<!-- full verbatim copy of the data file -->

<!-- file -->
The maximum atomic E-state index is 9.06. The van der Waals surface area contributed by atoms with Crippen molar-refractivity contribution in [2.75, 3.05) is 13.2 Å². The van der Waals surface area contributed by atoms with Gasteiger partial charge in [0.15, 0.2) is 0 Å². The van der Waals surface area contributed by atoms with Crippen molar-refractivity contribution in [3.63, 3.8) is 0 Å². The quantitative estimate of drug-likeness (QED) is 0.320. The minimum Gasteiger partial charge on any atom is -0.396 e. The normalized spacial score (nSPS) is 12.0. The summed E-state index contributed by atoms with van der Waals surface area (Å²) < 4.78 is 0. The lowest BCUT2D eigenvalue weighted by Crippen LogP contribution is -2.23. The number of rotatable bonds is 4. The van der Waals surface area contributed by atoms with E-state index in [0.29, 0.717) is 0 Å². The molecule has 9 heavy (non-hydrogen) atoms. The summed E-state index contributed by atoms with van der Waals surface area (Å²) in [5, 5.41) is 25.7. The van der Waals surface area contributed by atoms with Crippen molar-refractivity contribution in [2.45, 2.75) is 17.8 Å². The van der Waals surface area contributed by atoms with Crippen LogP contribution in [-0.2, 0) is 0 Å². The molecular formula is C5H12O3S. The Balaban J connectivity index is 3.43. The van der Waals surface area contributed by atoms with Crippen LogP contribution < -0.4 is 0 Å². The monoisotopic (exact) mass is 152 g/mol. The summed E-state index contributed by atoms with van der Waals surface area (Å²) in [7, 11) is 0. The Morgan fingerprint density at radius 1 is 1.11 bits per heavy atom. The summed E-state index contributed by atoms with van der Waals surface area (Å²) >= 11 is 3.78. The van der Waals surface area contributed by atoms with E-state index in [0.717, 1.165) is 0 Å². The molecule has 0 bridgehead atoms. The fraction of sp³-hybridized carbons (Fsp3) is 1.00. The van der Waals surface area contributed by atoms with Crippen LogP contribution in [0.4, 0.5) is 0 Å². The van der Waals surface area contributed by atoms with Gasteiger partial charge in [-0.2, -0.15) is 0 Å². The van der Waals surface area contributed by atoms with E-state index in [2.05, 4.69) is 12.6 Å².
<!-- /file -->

The maximum atomic E-state index is 9.06. The van der Waals surface area contributed by atoms with Crippen molar-refractivity contribution in [2.75, 3.05) is 13.2 Å². The van der Waals surface area contributed by atoms with Gasteiger partial charge in [0.15, 0.2) is 0 Å². The van der Waals surface area contributed by atoms with Crippen molar-refractivity contribution in [3.63, 3.8) is 0 Å². The quantitative estimate of drug-likeness (QED) is 0.320. The minimum Gasteiger partial charge on any atom is -0.396 e. The normalized spacial score (nSPS) is 12.0. The summed E-state index contributed by atoms with van der Waals surface area (Å²) < 4.78 is 0. The lowest BCUT2D eigenvalue weighted by Crippen LogP contribution is -2.23. The number of rotatable bonds is 4. The van der Waals surface area contributed by atoms with E-state index in [0.29, 0.717) is 0 Å². The molecule has 9 heavy (non-hydrogen) atoms. The summed E-state index contributed by atoms with van der Waals surface area (Å²) in [5, 5.41) is 25.7. The van der Waals surface area contributed by atoms with Crippen molar-refractivity contribution in [2.45, 2.75) is 17.8 Å². The van der Waals surface area contributed by atoms with Crippen LogP contribution in [-0.2, 0) is 0 Å². The molecular formula is C5H12O3S. The Balaban J connectivity index is 3.43. The van der Waals surface area contributed by atoms with Crippen LogP contribution < -0.4 is 0 Å². The monoisotopic (exact) mass is 152 g/mol. The summed E-state index contributed by atoms with van der Waals surface area (Å²) in [7, 11) is 0. The Morgan fingerprint density at radius 1 is 1.11 bits per heavy atom. The summed E-state index contributed by atoms with van der Waals surface area (Å²) >= 11 is 3.78. The van der Waals surface area contributed by atoms with E-state index in [0.717, 1.165) is 0 Å². The molecule has 0 bridgehead atoms. The fraction of sp³-hybridized carbons (Fsp3) is 1.00. The van der Waals surface area contributed by atoms with Crippen LogP contribution in [0.4, 0.5) is 0 Å². The van der Waals surface area contributed by atoms with Gasteiger partial charge in [-0.2, -0.15) is 0 Å². The van der Waals surface area contributed by atoms with E-state index in [2.05, 4.69) is 12.6 Å².